How Trump’s census plot might have cost red states

A new report from the US Census Bureau found that 14 states were significantly miscounted in the 2020 Census, including six by 4 percentage points or more

Aaron Blake
Friday 20 May 2022 22:35
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<p>The Trump administration spent an extraordinary amount of time and effort messing with the census over four years</p>

The Trump administration spent an extraordinary amount of time and effort messing with the census over four years

The Trump administration spent an extraordinary amount of time and effort messing with the census over four years. Its apparent aim: It wanted to exclude undocumented immigrants from population counts, thereby allowing Republicans to draw more favourable maps in redistricting and gain more ground in the House.

The effort ultimately failed. And it now seems possible that these efforts might have played a role in costing red states seats.

A new report from the US Census Bureau found that 14 states were significantly miscounted in the 2020 Census, including six by 4 percentage points or more. At the high end, Hawaii’s population was overcounted by an estimated 6.8 percentage points, while Arkansas’ was undercounted by 5 points.

A trend you might notice if you peruse the data is that most of the states with significant overcounts were blue states like Hawaii (e.g., Delaware, Rhode Island, New York and Massachusetts), while most with undercounts were red, Southern states like Arkansas (e.g., Tennessee, Florida, Mississippi and Texas).

What that means: When it comes to the post-census awarding of seats - a process known as apportionment - those red states might have been at a deficit, because they weren’t given credit for their full populations. Blue states, on the other hand, might have been given more seats because the Census Bureau thought they contained more people than they actually did.

Exactly how the new data might have changed things isn’t totally clear. It’s difficult to gauge that with any certainty, given the margins of error involved in the new survey, the interplay between states’ populations in the apportionment calculations, and the fact that the new data are limited in some key ways, as The Post’s Tara Bahrampour writes.

But it seems pretty evident that incorrect numbers probably allowed two blue-leaning states with overcounts - Minnesota and Rhode Island - to keep seats they shouldn’t have, given that they just barely cleared the bar for keeping those seats. Minnesota kept its seat by a scant 26 people, and both states had been expected to lose seats before the bureau announced otherwise.

On the flip side, the undercounts in Florida and Texas might well have cost those two red-leaning states seats that they were on the cusp of adding. Texas did gain two other seats, but its 1.9% undercount was enough to deprive it of half a million people in apportionment. In pre-census population projections, both states had been on track to gain an additional seat.

(Some estimates Thursday suggested the miscounts might also have moved another seat from a red state to a blue state. We’ve checked in with some authoritative experts on the subject and will update with their assessments.)

So how does this trace to the Trump administration? You might recall hearing, in the heat of the 2020 election, that it decided to cut the census count short by a month. Again, the goal was pretty evident: It wanted to get the data early enough to use for apportionment before the administration might change - and ultimately did change - hands. The data were to be delivered to Trump by Dec. 31, three weeks before he would ultimately leave office.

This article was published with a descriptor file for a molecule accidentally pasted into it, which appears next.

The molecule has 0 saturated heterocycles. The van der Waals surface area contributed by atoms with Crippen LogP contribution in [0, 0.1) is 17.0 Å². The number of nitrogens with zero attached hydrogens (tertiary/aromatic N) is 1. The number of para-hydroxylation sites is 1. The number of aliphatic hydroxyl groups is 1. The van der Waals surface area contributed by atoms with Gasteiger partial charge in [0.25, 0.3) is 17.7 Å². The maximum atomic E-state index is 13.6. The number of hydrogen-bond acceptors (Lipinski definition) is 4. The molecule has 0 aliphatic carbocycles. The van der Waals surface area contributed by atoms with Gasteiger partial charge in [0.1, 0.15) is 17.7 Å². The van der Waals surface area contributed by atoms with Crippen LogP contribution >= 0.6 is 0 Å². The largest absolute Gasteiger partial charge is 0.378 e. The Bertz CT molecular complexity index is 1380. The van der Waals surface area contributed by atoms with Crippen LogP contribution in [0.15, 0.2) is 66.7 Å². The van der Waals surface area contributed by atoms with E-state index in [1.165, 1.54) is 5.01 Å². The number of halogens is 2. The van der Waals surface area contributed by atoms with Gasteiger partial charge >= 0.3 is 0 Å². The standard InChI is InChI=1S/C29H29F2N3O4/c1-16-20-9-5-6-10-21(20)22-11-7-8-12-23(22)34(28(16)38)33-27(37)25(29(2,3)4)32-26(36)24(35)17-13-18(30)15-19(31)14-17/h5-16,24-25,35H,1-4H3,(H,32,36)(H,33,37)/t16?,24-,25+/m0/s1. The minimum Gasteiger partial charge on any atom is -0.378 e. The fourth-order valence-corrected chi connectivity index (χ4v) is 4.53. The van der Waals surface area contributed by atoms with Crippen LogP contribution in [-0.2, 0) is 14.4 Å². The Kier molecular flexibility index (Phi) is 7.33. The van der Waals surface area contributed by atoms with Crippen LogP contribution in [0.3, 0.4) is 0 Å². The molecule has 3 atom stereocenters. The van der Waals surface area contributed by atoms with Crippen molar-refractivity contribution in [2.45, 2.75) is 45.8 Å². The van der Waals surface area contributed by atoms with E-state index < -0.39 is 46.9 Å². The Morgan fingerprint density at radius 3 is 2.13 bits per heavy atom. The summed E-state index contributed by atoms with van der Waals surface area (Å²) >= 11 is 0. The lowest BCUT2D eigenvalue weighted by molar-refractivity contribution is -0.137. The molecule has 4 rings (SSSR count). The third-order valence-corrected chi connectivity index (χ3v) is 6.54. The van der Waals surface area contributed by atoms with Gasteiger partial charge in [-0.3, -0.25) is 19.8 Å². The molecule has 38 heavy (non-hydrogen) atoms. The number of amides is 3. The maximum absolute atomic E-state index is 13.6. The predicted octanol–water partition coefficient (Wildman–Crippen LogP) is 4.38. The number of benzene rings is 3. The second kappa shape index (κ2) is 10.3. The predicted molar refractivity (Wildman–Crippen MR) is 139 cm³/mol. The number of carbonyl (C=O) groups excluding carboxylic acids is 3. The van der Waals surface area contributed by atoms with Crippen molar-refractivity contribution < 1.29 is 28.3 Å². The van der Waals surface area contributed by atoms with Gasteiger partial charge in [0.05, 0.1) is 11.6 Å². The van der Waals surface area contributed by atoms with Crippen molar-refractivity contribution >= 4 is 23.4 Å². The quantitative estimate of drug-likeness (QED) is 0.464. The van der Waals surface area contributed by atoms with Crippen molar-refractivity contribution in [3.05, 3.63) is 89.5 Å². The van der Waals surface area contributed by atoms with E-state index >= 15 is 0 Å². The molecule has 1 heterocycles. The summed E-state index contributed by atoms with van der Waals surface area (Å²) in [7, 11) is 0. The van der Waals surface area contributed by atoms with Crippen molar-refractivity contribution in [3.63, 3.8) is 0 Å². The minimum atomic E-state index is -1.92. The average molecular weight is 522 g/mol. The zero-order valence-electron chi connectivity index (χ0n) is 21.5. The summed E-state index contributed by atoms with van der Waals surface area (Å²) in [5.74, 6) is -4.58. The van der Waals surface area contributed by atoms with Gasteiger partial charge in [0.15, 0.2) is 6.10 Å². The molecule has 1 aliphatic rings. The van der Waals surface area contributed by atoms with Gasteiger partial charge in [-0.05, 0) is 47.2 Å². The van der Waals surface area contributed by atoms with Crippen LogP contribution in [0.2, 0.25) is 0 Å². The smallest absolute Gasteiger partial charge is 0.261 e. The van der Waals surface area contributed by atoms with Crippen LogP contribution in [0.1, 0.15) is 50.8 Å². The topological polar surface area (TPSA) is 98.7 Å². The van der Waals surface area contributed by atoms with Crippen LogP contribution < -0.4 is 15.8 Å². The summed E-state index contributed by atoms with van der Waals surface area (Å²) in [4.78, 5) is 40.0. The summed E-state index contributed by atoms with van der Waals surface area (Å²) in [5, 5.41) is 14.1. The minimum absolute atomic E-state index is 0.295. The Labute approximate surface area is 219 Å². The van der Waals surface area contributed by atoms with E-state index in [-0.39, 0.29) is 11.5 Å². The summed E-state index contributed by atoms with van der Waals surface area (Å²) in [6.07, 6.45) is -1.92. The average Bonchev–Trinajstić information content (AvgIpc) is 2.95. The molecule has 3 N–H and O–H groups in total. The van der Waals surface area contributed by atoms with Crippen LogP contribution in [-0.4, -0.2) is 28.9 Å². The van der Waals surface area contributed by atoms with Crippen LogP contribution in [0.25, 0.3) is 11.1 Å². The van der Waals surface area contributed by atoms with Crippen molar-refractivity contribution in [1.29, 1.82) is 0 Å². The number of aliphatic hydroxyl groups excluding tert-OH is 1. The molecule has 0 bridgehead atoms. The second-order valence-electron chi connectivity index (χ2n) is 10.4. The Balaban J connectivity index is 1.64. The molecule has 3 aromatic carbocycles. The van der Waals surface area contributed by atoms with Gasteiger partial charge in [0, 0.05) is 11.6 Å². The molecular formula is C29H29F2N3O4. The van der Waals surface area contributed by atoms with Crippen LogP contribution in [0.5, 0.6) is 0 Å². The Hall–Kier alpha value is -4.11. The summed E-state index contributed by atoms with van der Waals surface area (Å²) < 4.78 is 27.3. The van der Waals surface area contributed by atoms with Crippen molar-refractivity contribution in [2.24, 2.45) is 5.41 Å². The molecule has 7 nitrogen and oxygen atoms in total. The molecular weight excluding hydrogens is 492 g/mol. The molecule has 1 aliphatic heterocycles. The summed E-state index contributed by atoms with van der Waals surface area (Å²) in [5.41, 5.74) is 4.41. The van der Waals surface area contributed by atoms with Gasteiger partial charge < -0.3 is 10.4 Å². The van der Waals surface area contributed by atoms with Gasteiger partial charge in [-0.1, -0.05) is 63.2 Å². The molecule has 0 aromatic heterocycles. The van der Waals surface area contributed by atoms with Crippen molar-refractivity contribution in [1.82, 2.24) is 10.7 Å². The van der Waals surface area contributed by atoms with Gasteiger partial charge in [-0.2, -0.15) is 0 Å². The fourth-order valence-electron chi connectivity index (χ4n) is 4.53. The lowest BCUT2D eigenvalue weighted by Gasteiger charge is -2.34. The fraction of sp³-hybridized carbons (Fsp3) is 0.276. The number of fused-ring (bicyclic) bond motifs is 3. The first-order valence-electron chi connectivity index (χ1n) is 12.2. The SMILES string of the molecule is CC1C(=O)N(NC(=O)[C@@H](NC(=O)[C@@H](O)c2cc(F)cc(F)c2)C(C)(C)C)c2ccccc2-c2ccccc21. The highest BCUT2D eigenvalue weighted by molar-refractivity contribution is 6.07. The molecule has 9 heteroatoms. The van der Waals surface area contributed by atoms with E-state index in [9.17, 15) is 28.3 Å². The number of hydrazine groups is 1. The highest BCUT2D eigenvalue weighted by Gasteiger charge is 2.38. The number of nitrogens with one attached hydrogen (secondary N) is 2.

(Earlier, the administration had tried and failed to get a citizenship question on the census, which probably would have dissuaded at least some undocumented immigrants from responding. It could even have allowed for districts to be drawn without regard for undocumented immigrants. Trump later signed a presidential memorandum in favour of barring undocumented immigrants from apportionment, specifically. It soon became clear the administration was going to attempt to overlay its own estimates of undocumented immigrants on top of census data.)

Census officials internally bemoaned the rushed timeline. They complained that it seemed to reflect a political agenda and - crucially - that it would sacrifice accuracy. Political officials ultimately failed to get the apportionment data or even some more cursory estimates they had been demanding to try to push the scheme through in time. But they pushed right up until the closing days of Trump’s presidency.

It’s impossible to say whether that’s the reason for the miscounts rather than, say, the pandemic alone or the fact that some of the undercounted states, like Texas, didn’t spend as much to encourage people to respond to the census.

Miscounts do happen: In the 2000 census, for example, more than 20 states were overcounted and the District of Columbia was undercounted. But those miscounts were smaller than the ones we saw in most of the 14 states Thursday, and the 2010 Census included no statistically significant miscounts.

It should also be noted that adding a seat to a blue state doesn’t necessarily translate to a blue seat. That depends on how the maps are drawn in a particular state, given the distribution of population.

But given the fine margins involved, the chaotic handling of the census and having data collection trimmed by multiple weeks, so late in the game, can’t have helped.

The Washington Post

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